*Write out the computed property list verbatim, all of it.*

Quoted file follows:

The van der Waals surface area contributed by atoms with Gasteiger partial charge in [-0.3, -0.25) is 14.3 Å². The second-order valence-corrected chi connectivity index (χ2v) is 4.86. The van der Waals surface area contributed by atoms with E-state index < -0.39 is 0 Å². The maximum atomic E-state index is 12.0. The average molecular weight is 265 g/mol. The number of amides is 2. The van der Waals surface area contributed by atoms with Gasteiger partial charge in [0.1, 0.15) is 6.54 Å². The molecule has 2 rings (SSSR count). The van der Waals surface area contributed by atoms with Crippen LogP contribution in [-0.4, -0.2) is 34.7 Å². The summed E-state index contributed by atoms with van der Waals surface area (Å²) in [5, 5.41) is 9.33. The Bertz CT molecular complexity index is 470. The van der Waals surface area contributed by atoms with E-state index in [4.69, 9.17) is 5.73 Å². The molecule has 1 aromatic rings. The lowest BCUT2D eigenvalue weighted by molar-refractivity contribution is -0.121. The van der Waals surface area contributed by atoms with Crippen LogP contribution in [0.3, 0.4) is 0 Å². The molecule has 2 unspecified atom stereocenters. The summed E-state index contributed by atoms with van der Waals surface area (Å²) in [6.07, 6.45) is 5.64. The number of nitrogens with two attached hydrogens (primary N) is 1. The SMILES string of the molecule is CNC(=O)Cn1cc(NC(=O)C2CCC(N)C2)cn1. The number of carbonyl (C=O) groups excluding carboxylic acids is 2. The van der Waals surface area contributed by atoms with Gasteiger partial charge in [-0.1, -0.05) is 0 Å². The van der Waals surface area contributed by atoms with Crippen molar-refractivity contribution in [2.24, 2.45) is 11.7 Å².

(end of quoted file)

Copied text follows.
The van der Waals surface area contributed by atoms with Gasteiger partial charge in [-0.3, -0.25) is 14.3 Å². The second-order valence-corrected chi connectivity index (χ2v) is 4.86. The van der Waals surface area contributed by atoms with E-state index < -0.39 is 0 Å². The maximum atomic E-state index is 12.0. The average molecular weight is 265 g/mol. The number of amides is 2. The van der Waals surface area contributed by atoms with Gasteiger partial charge in [0.1, 0.15) is 6.54 Å². The molecule has 2 rings (SSSR count). The van der Waals surface area contributed by atoms with Crippen LogP contribution in [-0.4, -0.2) is 34.7 Å². The summed E-state index contributed by atoms with van der Waals surface area (Å²) in [5, 5.41) is 9.33. The Bertz CT molecular complexity index is 470. The van der Waals surface area contributed by atoms with E-state index in [4.69, 9.17) is 5.73 Å². The molecule has 1 aromatic rings. The lowest BCUT2D eigenvalue weighted by molar-refractivity contribution is -0.121. The van der Waals surface area contributed by atoms with Crippen LogP contribution in [0.3, 0.4) is 0 Å². The molecule has 2 unspecified atom stereocenters. The summed E-state index contributed by atoms with van der Waals surface area (Å²) in [6.07, 6.45) is 5.64. The number of nitrogens with two attached hydrogens (primary N) is 1. The SMILES string of the molecule is CNC(=O)Cn1cc(NC(=O)C2CCC(N)C2)cn1. The number of carbonyl (C=O) groups excluding carboxylic acids is 2. The van der Waals surface area contributed by atoms with Gasteiger partial charge in [-0.1, -0.05) is 0 Å². The van der Waals surface area contributed by atoms with Crippen molar-refractivity contribution in [2.24, 2.45) is 11.7 Å².